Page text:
Because respiratory complications are the leading cause of death in individuals with spinal cord injuries, it’s essential to understand what causes them and how to manage them.
To help you prepare, this article will discuss how a spinal cord injury can affect respiratory functions, the most common respiratory complications that occur after SCI, and effective management interventions.
How Spinal Cord Injuries Increase the Risk of Respiratory Complications
A high-level spinal cord injury can disrupt control over an important respiratory muscle called the diaphragm.
Specifically, the C3, C4, and C5 spinal nerves innervate the diaphragm. After a spinal cord injury above the C5 level, messages from the brain may not be able to get past the damage, resulting in loss of control over the diaphragm.
Because breathing can be weakened after a spinal cord injury, it’s essential to seek immediate medical attention. With the help of a ventilator, respiratory functions may be restored.
Generally, the higher one’s level of injury, the greater their risk of experiencing respiratory complications. While respiratory complications are most common after cervical spinal cord injuries, they can also occur after thoracic injuries. The thoracic nerves mostly control the muscles in your trunk. Without motor control over the intercostal (the muscles in-between in the ribs) and abdominal muscles, individuals may experience decreased lung volume and weak coughing.
Additionally, individuals with spinal cord injuries are more likely to experience respiratory complications within the first year after injury because this is when respiratory functions are weakest. Fortunately, during the first year, spontaneous improvements in respiratory functions often occur.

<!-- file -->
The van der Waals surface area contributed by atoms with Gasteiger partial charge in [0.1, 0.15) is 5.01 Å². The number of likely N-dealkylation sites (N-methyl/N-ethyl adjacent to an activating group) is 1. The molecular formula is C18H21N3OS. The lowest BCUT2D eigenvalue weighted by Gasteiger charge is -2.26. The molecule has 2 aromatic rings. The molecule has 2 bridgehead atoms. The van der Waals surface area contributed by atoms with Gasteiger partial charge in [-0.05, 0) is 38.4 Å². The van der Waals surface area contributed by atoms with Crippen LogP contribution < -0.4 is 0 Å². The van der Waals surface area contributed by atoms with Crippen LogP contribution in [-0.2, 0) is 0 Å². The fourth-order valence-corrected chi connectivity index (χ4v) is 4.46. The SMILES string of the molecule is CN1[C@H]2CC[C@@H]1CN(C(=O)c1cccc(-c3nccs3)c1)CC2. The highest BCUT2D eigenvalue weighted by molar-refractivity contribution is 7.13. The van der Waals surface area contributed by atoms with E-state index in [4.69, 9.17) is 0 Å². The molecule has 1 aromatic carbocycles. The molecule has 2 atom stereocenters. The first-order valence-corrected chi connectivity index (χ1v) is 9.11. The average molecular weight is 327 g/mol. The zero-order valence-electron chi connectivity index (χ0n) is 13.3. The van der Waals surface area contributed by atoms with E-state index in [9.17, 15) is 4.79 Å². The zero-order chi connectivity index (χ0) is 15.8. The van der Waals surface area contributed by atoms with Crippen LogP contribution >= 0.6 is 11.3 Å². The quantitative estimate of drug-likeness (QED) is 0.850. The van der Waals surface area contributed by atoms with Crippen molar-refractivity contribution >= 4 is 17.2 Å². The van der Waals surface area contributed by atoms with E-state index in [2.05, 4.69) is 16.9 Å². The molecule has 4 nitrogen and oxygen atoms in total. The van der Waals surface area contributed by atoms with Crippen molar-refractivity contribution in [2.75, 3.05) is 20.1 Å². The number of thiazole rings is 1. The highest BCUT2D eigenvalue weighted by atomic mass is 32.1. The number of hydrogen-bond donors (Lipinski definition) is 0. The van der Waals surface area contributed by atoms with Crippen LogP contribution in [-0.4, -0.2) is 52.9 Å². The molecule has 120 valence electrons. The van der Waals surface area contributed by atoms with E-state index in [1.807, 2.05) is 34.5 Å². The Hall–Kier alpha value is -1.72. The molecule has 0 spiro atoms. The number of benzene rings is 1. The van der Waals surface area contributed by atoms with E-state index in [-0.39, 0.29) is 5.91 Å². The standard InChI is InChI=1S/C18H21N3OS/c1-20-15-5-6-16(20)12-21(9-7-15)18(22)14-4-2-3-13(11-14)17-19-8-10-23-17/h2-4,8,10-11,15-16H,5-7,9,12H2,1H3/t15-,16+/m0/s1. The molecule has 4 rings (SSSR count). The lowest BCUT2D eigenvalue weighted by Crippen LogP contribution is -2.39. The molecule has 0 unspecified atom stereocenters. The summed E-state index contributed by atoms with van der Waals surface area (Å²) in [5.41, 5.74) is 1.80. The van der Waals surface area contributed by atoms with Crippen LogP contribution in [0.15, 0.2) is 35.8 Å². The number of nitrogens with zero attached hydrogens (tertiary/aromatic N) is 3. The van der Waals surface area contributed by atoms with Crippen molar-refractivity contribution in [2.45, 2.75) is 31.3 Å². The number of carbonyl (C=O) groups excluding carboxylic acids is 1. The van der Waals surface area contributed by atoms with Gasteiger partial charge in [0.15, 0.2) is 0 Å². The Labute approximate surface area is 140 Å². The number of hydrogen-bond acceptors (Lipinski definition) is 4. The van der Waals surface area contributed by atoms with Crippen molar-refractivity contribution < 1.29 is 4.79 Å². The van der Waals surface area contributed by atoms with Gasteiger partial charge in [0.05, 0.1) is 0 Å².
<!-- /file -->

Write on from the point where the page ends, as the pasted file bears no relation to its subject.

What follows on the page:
Now that you understand how spinal cord injuries can affect respiratory functions, let’s discuss some of the most common respiratory complications among individuals with SCIs.
Spinal Cord Injury Respiratory Complications
Various respiratory complications can arise following a spinal cord injury due to low lung volume and weak coughing.
Below, we’ll discuss 5 common respiratory complications that can occur after SCI:
1. Respiratory Failure
Breathing facilitates the exchange of oxygen into the body and CO2 out of the body. Respiratory failure occurs when your blood doesn’t have enough oxygen and/or too much CO2.
Without enough oxygen or with too much CO2, the body cannot properly function. This can result in difficulties breathing, a blue tint around the face, and disorientation.
Pneumonia is the leading cause of death in individuals with spinal cord injuries.
It’s caused by a respiratory infection that inflames the tissues in the lungs, causing secretions to fill the air sacs. Individuals with spinal cord injuries often do not have a strong enough cough to get rid of the buildup, which causes secretions to accumulate.
Those with pneumonia may experience shortness of breath, pale skin, fever, and excessive congestion.
Individuals generally respond well to antibiotics, but alternative treatments include suctioning, quad coughing, and air-pressurizing technologies.
3. Pulmonary Embolism
Another common respiratory complication that can occur after a spinal cord injury is pulmonary embolism. Pulmonary embolism occurs when a blood clot blocks the arteries in the lungs, making it difficult to breathe.
The heart pumps blood to the lungs, where it is oxygenated and returned to the heart to get pumped throughout the rest of the body. During pulmonary embolism, blood flow is restricted and cannot get oxygenated. This results in low blood-oxygen levels, which ultimately causes the body to dysfunction.